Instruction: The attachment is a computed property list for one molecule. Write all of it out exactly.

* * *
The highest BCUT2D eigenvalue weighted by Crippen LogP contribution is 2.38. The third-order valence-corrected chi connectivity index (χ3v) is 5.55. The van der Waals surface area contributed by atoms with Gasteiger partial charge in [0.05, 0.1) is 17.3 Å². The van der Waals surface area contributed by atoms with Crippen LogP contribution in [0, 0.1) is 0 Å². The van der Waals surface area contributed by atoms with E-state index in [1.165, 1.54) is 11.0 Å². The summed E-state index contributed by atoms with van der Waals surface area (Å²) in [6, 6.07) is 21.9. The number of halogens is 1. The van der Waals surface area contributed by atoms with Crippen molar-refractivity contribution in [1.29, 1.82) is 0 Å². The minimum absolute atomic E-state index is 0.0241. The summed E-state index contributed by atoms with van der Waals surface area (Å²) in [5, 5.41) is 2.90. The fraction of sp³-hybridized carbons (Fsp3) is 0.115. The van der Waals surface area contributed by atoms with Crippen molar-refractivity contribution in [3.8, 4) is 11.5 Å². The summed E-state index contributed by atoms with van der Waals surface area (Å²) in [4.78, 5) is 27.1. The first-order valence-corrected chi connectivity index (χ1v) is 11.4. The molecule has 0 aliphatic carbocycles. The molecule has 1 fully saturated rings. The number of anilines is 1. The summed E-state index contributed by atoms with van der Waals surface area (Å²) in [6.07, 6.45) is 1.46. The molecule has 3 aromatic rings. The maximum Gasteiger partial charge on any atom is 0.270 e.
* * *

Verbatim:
The highest BCUT2D eigenvalue weighted by Crippen LogP contribution is 2.38. The third-order valence-corrected chi connectivity index (χ3v) is 5.55. The van der Waals surface area contributed by atoms with Gasteiger partial charge in [0.05, 0.1) is 17.3 Å². The van der Waals surface area contributed by atoms with Crippen LogP contribution in [0, 0.1) is 0 Å². The van der Waals surface area contributed by atoms with E-state index in [1.165, 1.54) is 11.0 Å². The summed E-state index contributed by atoms with van der Waals surface area (Å²) in [6, 6.07) is 21.9. The number of halogens is 1. The van der Waals surface area contributed by atoms with Crippen molar-refractivity contribution in [1.29, 1.82) is 0 Å². The minimum absolute atomic E-state index is 0.0241. The summed E-state index contributed by atoms with van der Waals surface area (Å²) in [5, 5.41) is 2.90. The fraction of sp³-hybridized carbons (Fsp3) is 0.115. The van der Waals surface area contributed by atoms with Crippen molar-refractivity contribution in [3.8, 4) is 11.5 Å². The summed E-state index contributed by atoms with van der Waals surface area (Å²) in [4.78, 5) is 27.1. The first-order valence-corrected chi connectivity index (χ1v) is 11.4. The molecule has 0 aliphatic carbocycles. The molecule has 1 fully saturated rings. The number of anilines is 1. The summed E-state index contributed by atoms with van der Waals surface area (Å²) in [6.07, 6.45) is 1.46. The molecule has 3 aromatic rings. The maximum Gasteiger partial charge on any atom is 0.270 e.